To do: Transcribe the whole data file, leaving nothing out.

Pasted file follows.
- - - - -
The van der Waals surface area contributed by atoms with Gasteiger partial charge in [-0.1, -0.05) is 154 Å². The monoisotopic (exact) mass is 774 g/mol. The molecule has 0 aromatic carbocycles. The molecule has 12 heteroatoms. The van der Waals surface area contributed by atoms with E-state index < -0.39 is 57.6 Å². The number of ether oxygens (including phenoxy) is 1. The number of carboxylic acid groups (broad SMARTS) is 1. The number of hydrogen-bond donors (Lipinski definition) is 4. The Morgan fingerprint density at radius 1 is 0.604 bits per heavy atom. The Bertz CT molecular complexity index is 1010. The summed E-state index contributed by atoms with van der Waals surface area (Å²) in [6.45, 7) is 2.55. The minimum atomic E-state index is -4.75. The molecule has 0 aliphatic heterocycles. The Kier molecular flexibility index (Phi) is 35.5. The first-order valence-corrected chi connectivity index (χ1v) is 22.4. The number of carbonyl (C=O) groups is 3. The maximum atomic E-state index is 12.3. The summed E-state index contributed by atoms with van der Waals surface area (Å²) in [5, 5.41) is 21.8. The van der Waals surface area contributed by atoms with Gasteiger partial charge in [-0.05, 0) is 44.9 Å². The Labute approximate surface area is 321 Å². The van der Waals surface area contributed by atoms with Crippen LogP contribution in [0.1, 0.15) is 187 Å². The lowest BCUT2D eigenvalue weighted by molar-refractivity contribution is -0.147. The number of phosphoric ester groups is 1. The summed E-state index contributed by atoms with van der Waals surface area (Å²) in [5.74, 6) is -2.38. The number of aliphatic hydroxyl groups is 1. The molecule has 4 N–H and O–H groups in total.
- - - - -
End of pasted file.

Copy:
The van der Waals surface area contributed by atoms with Gasteiger partial charge in [-0.1, -0.05) is 154 Å². The monoisotopic (exact) mass is 774 g/mol. The molecule has 0 aromatic carbocycles. The molecule has 12 heteroatoms. The van der Waals surface area contributed by atoms with E-state index < -0.39 is 57.6 Å². The number of ether oxygens (including phenoxy) is 1. The number of carboxylic acid groups (broad SMARTS) is 1. The number of hydrogen-bond donors (Lipinski definition) is 4. The Morgan fingerprint density at radius 1 is 0.604 bits per heavy atom. The Bertz CT molecular complexity index is 1010. The summed E-state index contributed by atoms with van der Waals surface area (Å²) in [6.45, 7) is 2.55. The minimum atomic E-state index is -4.75. The molecule has 0 aliphatic heterocycles. The Kier molecular flexibility index (Phi) is 35.5. The first-order valence-corrected chi connectivity index (χ1v) is 22.4. The number of carbonyl (C=O) groups is 3. The maximum atomic E-state index is 12.3. The summed E-state index contributed by atoms with van der Waals surface area (Å²) in [5, 5.41) is 21.8. The van der Waals surface area contributed by atoms with Gasteiger partial charge in [-0.05, 0) is 44.9 Å². The Labute approximate surface area is 321 Å². The van der Waals surface area contributed by atoms with Crippen LogP contribution in [0.1, 0.15) is 187 Å². The lowest BCUT2D eigenvalue weighted by molar-refractivity contribution is -0.147. The number of phosphoric ester groups is 1. The summed E-state index contributed by atoms with van der Waals surface area (Å²) in [5.74, 6) is -2.38. The number of aliphatic hydroxyl groups is 1. The molecule has 4 N–H and O–H groups in total.